Commentaries | Oct 31,2020
July 3 , 2021.
For the curious interested in political studies, the twists and turns unfolding in Ethiopia provide a rarely paralleled case study in history, nationalism, elite consensus (or, mostly in Ethiopia, lack of it), ethnic relations and warfare. For people inside the country, it means a heightened sense of insecurity, poverty, and worst cases, atrocities, displacement, hunger, and sexual assaults.
Ethiopia is a state that has been to the brink and back again, a seemingly unending vacillation, throughout its history. Just this past week, it seems it might have crossed another major milestone in the form of the federal government declaring a ceasefire to the civil war raging in the Tigray Regional State since November last year.
Brief reports from Meqelle, the seat of the regional administration, last week showed residents out in the evening celebrating the withdrawal of federal troops and the entry of the Tigray Defense Forces (TDF). Not long after came a declaration by the federal government of a "unilateral humanitarian ceasefire" to a war that has already cost 2.2 billion dollars (in the current exchange rate), according to federal authorities. It is an amount comprising 2.3pc of the GDP.
The advancing of the TDF into Meqelle, the withdrawal of federal forces from Tigray, and the retreat of Eritrean forces were major events last week. The subsequent declaration of unilateral ceasefire is a game-changer in the frowned international relations Ethiopian authorities have developed lately. As a matter of demand, there is little the international community could press Addis Abeba any further than it would those in Meqelle.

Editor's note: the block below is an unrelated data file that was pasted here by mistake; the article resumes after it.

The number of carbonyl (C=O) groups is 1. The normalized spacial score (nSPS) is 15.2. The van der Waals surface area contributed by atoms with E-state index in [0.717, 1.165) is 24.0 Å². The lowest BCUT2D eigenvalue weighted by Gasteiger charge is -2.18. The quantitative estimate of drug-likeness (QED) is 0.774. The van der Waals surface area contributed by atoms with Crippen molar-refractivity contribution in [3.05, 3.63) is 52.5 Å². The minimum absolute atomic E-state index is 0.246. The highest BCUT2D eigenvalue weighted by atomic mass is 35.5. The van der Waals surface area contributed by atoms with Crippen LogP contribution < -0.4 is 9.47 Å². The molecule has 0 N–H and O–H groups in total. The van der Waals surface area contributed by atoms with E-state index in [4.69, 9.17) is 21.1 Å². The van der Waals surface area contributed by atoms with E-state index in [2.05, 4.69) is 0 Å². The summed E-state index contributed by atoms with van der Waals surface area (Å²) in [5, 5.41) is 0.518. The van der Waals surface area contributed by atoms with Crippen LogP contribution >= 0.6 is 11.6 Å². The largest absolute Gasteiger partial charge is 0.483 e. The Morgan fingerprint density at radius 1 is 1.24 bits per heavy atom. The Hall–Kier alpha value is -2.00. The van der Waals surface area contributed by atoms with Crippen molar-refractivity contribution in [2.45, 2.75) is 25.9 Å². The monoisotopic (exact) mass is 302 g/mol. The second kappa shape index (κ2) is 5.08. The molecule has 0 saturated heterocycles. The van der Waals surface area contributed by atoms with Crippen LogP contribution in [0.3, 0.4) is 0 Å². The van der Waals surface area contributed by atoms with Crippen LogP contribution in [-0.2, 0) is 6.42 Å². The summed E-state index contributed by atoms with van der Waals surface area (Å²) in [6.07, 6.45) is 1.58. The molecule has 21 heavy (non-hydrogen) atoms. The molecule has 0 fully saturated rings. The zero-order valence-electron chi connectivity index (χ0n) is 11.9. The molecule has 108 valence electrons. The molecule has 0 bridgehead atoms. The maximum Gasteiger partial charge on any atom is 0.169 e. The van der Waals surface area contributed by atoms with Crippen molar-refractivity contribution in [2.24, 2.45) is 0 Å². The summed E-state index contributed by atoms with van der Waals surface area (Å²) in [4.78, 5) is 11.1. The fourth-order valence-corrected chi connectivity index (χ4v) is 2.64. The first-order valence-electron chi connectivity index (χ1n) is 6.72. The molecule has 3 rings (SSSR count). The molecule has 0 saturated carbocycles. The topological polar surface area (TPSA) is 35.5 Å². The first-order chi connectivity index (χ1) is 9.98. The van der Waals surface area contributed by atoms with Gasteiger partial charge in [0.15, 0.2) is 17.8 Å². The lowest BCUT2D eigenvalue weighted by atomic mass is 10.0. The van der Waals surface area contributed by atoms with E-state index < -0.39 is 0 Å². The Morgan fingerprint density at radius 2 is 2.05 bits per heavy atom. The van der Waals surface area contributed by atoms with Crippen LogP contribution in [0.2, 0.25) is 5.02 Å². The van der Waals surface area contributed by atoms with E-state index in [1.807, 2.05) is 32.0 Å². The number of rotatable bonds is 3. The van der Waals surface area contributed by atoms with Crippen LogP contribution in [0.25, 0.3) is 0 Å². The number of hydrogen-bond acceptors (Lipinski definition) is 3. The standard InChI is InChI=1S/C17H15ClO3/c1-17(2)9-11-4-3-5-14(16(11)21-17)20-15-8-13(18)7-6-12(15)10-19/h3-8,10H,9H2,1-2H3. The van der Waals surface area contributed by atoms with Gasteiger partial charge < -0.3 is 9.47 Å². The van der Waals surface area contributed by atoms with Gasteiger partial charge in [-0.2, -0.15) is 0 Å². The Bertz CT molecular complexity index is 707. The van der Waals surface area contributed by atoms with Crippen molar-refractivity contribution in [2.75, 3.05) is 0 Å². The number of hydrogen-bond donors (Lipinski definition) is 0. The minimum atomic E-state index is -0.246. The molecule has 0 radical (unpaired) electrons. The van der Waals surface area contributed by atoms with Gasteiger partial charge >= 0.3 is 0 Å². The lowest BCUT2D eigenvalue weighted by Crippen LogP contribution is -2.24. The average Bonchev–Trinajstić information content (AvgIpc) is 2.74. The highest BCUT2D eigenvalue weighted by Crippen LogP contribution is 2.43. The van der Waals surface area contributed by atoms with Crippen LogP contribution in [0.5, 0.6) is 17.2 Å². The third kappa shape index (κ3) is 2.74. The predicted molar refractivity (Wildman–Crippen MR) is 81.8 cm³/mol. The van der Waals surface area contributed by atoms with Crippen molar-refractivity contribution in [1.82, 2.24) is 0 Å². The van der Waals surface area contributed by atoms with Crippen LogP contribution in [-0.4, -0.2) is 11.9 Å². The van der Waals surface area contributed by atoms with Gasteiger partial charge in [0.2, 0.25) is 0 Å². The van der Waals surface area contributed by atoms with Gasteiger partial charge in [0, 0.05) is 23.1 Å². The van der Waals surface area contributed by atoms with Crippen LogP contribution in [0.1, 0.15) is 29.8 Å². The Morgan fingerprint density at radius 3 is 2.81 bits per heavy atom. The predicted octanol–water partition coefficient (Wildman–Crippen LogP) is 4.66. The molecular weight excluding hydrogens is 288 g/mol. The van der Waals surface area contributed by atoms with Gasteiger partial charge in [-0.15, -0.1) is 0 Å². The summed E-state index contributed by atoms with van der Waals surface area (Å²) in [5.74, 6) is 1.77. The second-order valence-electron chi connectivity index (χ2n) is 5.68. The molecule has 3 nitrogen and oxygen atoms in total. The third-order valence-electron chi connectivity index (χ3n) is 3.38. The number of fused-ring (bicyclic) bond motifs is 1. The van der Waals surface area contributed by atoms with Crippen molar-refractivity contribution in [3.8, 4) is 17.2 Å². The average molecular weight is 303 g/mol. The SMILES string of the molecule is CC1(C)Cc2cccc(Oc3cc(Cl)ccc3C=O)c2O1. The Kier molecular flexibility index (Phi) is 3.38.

With the civil war in Tigray proven to be protracted, those in the federal governemnt seem to have the desire to avoid a quagmire, hence declaring the ceasefire unilaterally.
The word “unilateral” is key here. In the absence of cessation of hostilities, it means that the war has not ended. Since communications with the region have once again been disconnected - which is rarely a good sign - the exact circumstance of matters remains unclear. But the TDF has not agreed to a ceasefire. Neither have Eritrean forces entirely left the region or that the Amhara Regional State would agree to return to the status quo ante in the territories it has occupied shortly after the start of the war.
There is also not much to be relieved about as the TDF has hinted that it would continue to engage the remaining Eritrean and Amhara militia forces. The federal government itself has insisted that despite pulling out its troops from the region, or parts of it, it will respond in kind “if unduly provoked by attacks that compromise the spirits of the ceasefire.”